Because dosages of herbal preparations are not always standardized, it is important to discuss with a knowledgeable practitioner the most reliable form of St. John's wort. Recommendations call for 300-500 mg (of a standardized 0.3% hypericin extract) three times daily. It can take four to six weeks to notice the antidepressant effects of this preparation.
Alternatively, one to two teaspoons of dried St. John's wort can be put into a cup of boiling water and
steeped for 10 minutes to make tea. The recommended dosage of tea is one to two cups daily. Again, four to six weeks may be necessary in order to notice improvement in symptoms of depression.
The following precautions should be considered and discussed with a knowledgeable practitioner before St. John's wort is taken:
• Some people may become more sensitive to the sun.
• Patients taking MAOIs must carefully avoid taking St. John's wort due to serious adverse effects of combining the two.
• Because the effects of St. John's wort are still being studied, pregnant and breast-feeding women should avoid its use.
• Depression can be a serious, even life-threatening, condition; therefore, it is imperative that depressed patients using St. John's wort are carefully monitored.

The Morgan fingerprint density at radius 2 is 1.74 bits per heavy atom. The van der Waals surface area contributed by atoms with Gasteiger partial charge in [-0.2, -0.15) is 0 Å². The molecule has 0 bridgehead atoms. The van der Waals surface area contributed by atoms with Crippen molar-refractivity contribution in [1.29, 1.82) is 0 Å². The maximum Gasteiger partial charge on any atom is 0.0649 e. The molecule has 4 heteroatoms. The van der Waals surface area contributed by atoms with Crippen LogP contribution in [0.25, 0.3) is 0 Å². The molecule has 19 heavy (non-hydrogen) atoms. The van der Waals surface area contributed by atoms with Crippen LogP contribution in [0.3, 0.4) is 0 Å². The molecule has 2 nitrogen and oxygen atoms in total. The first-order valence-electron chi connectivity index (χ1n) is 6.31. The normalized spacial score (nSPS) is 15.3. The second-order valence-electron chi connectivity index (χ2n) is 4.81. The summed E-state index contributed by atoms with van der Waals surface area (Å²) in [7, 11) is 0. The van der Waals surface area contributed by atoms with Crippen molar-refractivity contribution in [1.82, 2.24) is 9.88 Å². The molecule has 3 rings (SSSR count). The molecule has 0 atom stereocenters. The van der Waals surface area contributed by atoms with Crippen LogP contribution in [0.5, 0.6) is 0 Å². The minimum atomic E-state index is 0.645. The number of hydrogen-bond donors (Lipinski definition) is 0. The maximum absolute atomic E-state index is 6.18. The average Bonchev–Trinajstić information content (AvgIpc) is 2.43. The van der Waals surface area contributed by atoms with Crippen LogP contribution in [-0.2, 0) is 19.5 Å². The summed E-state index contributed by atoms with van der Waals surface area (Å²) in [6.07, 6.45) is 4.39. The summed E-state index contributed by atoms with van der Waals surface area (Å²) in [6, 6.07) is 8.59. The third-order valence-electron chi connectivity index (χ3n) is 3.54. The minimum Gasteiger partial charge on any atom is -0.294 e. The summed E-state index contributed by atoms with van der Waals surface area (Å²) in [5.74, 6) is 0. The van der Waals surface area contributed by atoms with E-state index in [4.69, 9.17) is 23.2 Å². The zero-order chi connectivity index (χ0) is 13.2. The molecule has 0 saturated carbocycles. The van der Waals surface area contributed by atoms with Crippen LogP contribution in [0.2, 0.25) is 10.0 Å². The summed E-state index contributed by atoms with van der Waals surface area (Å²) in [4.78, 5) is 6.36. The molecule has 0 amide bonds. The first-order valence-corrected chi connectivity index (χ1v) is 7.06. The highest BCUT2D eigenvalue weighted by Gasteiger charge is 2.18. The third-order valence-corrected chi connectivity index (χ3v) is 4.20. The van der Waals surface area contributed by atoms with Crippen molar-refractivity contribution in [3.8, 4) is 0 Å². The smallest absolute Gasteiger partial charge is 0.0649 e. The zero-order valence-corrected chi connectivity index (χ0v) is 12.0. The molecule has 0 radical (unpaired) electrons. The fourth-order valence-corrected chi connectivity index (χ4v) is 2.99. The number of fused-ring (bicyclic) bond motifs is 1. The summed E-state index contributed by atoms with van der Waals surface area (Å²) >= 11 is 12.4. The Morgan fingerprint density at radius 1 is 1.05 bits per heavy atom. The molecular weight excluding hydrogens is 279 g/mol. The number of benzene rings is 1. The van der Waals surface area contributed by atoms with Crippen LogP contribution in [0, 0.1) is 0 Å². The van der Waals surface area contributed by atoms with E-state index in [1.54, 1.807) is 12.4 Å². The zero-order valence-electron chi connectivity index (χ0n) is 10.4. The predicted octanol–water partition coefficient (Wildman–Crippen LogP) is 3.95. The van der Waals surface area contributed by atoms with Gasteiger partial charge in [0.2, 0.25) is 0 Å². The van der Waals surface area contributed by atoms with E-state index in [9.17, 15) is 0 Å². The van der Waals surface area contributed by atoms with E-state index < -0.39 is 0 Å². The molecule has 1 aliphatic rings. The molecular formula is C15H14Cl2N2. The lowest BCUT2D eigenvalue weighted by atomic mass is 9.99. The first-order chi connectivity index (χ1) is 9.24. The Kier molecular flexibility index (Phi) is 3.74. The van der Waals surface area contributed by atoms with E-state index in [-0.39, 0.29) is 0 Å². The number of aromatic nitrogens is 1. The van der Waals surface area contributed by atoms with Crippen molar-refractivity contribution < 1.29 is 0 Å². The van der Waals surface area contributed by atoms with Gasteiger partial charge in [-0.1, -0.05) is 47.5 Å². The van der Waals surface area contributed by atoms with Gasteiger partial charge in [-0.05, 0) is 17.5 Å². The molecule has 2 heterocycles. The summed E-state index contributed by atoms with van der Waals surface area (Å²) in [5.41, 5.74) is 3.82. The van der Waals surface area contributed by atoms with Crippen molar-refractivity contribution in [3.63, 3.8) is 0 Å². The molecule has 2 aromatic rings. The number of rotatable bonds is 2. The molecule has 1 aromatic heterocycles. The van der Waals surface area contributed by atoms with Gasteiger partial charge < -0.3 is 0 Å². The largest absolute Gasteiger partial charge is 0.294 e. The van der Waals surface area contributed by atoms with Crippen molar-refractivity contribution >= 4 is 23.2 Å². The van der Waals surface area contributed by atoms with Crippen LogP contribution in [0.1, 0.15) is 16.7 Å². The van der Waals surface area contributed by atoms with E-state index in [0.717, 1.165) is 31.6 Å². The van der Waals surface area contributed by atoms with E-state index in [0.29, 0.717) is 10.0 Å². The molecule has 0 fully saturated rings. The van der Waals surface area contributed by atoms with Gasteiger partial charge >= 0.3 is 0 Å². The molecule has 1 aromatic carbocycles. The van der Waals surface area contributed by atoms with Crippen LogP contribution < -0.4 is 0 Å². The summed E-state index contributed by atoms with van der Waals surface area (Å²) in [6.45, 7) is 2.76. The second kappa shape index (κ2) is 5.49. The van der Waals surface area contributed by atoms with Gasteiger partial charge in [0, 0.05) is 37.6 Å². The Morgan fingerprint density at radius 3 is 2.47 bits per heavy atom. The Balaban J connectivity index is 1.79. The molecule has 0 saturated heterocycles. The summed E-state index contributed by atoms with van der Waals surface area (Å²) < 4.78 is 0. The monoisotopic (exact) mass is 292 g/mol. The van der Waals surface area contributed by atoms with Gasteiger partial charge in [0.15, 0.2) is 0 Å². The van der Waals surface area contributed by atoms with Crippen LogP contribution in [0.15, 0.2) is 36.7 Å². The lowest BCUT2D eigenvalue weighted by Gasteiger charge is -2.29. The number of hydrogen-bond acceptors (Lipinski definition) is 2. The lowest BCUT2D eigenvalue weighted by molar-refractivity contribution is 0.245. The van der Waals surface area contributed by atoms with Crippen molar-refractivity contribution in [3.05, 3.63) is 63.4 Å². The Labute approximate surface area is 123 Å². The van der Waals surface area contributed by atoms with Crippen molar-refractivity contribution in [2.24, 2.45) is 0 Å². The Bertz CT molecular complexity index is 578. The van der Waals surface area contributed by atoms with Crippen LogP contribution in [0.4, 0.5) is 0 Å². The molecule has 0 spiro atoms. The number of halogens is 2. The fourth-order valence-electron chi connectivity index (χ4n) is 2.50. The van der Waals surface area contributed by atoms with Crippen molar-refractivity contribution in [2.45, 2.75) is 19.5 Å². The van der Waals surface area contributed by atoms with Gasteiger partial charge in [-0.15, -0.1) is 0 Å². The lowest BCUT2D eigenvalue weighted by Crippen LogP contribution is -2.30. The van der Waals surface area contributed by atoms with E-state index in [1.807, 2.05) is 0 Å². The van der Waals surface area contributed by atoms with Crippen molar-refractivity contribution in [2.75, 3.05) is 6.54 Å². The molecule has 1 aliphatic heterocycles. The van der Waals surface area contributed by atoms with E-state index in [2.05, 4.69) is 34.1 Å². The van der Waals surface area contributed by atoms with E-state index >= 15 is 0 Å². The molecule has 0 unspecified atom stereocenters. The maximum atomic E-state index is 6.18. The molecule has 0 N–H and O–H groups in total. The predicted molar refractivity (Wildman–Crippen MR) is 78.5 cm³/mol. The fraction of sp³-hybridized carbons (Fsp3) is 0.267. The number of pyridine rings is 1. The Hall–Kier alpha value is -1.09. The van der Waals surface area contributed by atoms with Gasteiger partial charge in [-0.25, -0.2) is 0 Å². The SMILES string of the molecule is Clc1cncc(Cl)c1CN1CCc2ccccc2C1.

People taking St. John's wort may develop one or all of the following side effects:
• skin rash due to sun sensitivity—the most common side effect
• headache, dizziness, dry mouth, constipation
• abdominal pain, confusion, sleep problems, and high blood pressure are less frequently experienced
Again, a knowledgeable professional should be consulted before St. John's wort is taken to determine the appropriateness of its use and avoid serious interactions.
• Possible decrease in effectiveness of reserpine, warfarin, theophylline, immunosuppressant medications such as cyclosporine, and antiviral drugs such as indinavir.
• Dangerous interactions when used with other antide-pressant medicines (especially MAOIs), digoxin, and loperamide.
• Interactions with oral birth control pills. St. John's wort may interfere with the effectiveness of birth control pills, increasing the risk of pregnancy; an alternative form of birth control should be considered while taking St. John's wort. In addition, women taking both birth control pills and St. John's wort may notice bleeding between menstrual periods.
See also Depression and depressive disorders
Blumenthal, Mark and others, eds. The Complete German Commission E Monographs: Therapeutic Guide to Herbal Medicines. Austin: American Botanical Council, 1998.
Zink, Therese and Jody Chaffin. "Herbal 'Health' Products: What Family Physicians Need to Know." American Family Physician 58 (October 1, 1998): 1133.
Rosalyn Carson-DeWitt, M.D.
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